Livestream Review

SNJO/ Maria Rud – ‘Where Rivers Meet’, Parts 2 +4: Dewey Redman + Albert Ayler

Scottish National Jazz Orchestra with Maria Rud – Where Rivers Meet: The Music of Dewey Redman and Albert Ayler

(Recorded at St Giles’ Cathedral, Edinburgh on 30 April 2021. Streaming until August 15, tickets available on the SNJO website, link below.  Review by Patrick Hadfield)

Calum Gourlay and Tommy Smith. Photo credit: Derek Clark


Over a year since live performance shuddered to a halt and, whilst the reopening of venues is within sight, we’ve got used to enjoying concerts mediated through a variety of technologies. Last year marked the twenty fifth anniversary of the Scottish National Jazz Orchestra, but all their plans for a series of celebratory concerts had to be shelved. But necessity has spurred creativity, and on International Jazz Day last month, artistic director Tommy Smith took the band into the medieval surroundings of Edinburgh’s St Giles’ Cathedral to record four sets of music by four highly influential and innovative saxophonists – Ornette Coleman, Dewey Redman, Anthony Braxton and Albert Ayler.

They were joined visual artist Maria Rud, who projected her work onto the large gothic window of the cathedral as she improvised figurative and abstact images along with the band, adding another dimension to the performance.

Each set comprised three tunes – two by the stream’s subject and a standard with which they were associated. I’m unfamiliar with the music of both Redman and Ayler, but the arrangements by SNJO altoist Paul Towndrow and a regular arranger for the band, Geoffrey Keezer, respectively, were accessible and swinging, making the best of this excellent band.

Konrad  Wiszniewski. Photo credit Derek Clark

Konrad  Wiszniewski played tenor for the Redman set, and his muscular, emphatic playing was well matched to the pieces. His a cappella solo introducing The Very Thought Of You was beguiling and the piece itself romantic and embracing. The arrangement of Dewey’s Tune was a prime example of big band bounce.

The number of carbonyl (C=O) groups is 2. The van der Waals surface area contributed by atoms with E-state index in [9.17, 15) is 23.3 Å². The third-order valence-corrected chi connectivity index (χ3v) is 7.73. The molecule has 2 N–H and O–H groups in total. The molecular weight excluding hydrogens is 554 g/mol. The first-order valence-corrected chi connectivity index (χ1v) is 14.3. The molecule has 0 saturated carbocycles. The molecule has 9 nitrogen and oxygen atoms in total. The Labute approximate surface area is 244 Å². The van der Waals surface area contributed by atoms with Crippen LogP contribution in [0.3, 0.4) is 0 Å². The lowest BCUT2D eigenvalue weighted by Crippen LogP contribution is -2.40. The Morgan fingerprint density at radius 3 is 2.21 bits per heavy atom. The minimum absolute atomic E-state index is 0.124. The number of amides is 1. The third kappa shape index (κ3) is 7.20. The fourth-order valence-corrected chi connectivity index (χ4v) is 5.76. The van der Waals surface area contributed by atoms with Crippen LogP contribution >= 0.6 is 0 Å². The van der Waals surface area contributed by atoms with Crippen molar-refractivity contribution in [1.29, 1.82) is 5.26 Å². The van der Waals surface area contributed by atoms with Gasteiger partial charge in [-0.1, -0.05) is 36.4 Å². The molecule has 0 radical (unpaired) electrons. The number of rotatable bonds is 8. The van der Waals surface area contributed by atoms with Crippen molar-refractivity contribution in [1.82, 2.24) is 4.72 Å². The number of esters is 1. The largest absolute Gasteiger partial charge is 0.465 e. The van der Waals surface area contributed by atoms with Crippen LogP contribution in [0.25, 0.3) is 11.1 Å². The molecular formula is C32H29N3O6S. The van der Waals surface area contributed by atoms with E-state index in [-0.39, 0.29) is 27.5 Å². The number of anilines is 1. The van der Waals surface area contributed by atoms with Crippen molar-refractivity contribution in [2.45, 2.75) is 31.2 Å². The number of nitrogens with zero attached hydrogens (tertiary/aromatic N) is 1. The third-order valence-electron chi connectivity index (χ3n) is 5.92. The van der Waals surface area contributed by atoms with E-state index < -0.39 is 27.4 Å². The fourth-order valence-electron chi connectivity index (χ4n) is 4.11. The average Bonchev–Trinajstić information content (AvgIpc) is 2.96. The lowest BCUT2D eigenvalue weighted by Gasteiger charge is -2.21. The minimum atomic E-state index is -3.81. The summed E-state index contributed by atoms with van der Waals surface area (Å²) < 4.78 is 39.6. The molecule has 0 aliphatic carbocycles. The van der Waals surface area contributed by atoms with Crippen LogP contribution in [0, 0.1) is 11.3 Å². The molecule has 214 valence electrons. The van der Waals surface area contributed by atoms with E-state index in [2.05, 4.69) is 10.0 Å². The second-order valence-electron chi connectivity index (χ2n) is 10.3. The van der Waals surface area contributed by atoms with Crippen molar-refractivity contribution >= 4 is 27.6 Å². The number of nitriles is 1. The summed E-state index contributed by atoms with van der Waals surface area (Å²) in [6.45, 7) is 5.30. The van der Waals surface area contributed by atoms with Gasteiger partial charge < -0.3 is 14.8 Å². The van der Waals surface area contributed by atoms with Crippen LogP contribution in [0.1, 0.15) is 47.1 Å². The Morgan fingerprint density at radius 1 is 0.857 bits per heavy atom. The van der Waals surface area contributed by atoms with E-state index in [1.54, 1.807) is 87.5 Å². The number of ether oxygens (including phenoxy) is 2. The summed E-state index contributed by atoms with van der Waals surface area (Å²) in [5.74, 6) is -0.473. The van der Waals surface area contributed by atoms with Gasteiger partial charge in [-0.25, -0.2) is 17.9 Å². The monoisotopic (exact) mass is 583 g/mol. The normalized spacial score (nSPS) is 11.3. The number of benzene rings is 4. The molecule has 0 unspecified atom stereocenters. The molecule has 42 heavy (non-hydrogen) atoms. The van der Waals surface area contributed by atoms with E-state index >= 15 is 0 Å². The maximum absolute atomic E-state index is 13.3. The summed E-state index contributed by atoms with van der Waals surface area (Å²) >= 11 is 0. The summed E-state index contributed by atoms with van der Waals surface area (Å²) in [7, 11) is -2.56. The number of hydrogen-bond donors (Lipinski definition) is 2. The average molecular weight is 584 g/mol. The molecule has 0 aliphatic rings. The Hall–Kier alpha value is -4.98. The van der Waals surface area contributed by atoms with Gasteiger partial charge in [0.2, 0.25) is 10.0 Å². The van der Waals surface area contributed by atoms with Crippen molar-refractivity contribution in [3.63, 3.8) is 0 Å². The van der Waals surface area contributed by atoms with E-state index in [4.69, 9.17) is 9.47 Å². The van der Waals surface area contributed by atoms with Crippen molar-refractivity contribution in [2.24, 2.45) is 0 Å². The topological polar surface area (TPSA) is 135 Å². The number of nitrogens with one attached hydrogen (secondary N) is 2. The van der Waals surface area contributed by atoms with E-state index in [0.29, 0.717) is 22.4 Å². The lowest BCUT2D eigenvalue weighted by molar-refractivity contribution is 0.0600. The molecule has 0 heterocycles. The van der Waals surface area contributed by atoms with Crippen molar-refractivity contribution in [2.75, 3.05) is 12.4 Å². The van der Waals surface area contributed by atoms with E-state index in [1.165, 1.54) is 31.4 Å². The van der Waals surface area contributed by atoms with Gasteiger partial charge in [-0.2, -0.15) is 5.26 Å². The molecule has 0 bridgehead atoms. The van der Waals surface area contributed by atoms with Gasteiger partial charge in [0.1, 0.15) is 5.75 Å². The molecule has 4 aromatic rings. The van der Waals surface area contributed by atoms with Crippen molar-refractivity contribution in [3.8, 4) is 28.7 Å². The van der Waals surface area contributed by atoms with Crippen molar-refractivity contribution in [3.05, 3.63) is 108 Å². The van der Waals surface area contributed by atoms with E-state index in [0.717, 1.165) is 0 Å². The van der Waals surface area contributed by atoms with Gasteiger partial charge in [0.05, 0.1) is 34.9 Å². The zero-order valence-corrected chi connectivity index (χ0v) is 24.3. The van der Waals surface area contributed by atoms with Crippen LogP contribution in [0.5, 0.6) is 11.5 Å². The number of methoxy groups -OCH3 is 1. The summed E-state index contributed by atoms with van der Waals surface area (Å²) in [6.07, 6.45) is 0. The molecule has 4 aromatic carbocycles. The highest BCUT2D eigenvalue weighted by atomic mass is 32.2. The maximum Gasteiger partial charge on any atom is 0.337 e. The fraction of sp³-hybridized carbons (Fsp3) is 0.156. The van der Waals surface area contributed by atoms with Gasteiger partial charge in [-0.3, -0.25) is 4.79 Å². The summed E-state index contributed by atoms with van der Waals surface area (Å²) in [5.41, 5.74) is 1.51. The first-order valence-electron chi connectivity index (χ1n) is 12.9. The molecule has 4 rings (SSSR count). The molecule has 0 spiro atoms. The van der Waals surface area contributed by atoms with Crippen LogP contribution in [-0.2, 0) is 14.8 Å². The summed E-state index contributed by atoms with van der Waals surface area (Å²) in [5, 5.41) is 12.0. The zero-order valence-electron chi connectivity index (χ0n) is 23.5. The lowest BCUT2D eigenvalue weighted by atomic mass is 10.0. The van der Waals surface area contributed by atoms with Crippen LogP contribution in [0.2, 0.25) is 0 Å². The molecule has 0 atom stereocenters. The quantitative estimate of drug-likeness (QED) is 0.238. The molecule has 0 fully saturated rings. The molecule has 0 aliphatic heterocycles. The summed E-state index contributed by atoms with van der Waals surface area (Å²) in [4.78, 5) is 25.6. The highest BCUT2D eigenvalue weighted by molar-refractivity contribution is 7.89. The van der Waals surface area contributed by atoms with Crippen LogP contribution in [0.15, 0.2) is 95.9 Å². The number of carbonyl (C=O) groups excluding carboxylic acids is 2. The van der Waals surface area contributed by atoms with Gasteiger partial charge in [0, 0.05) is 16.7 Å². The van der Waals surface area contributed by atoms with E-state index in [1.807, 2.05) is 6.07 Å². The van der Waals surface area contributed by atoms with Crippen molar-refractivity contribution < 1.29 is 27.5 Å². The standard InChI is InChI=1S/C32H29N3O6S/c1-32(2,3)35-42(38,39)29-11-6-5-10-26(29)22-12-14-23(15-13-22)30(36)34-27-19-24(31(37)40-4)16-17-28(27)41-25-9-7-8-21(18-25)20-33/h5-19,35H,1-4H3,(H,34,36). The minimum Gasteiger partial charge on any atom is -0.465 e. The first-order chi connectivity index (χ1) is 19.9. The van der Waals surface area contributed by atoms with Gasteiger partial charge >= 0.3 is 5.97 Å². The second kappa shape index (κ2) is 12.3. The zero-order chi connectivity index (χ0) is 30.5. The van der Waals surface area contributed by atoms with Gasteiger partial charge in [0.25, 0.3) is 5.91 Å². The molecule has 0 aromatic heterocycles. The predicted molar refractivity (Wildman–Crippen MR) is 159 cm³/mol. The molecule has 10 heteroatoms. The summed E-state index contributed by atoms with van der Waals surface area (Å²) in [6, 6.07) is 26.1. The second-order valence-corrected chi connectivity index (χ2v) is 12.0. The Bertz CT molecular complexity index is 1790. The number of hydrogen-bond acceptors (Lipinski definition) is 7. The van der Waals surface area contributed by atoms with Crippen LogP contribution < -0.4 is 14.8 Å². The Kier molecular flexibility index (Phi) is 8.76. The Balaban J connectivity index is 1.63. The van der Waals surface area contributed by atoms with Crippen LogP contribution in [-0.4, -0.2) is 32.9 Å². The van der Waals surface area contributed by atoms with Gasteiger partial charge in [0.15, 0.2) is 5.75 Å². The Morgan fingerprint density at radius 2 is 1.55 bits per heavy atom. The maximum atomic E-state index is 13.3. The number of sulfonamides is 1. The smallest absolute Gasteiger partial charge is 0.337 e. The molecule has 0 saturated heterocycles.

Tommy Smith took on the Ayler pieces, and he demonstrated his formidable talent. On Ayler’s Ghosts, Smith seemed to bring a flavour of highland pipes to his tenor before making it scream. There was a lot of freedom from both Smith and the orchestra within Keezer’s arrangements, particularly from bassist Calum Gourlay and drummer Alyn Cosker in a section where they played as a saxophone trio. Pete Johnstone on piano was also on top form.

Rud’s painting was more like an animation illustrating the music. She clearly gained some energy from the band, dancing around the lightbox that acted as her canvas. The images morphed from one form to another, and brought the space of the cathedral into the context of the music, as if her art, the music and the architecture were all part of the performance.

As if to bring the various streams together, the series closed with When The Saints Go Marching In, which was recorded by Ayler on a record of sprituals. Albert Ayler recorded it as a duet with Call Cobbs; in contrast, the SNJO took it back to the source and exuberantly recreated the mood of New Orleans. Introduced by Cosker playing the theme, using his elbow to tune his drums, Smith sat much of the number out as the band took off before he brought proceedings to close.


Patrick Hadfield lives in Edinburgh, occasionally takes photographs, and sometimes blogs at On the Beat. Twitter: @patrickhadfield

LINKS: Streams available from SNJO

Mark McKergow’s review of Parts 1 + 3

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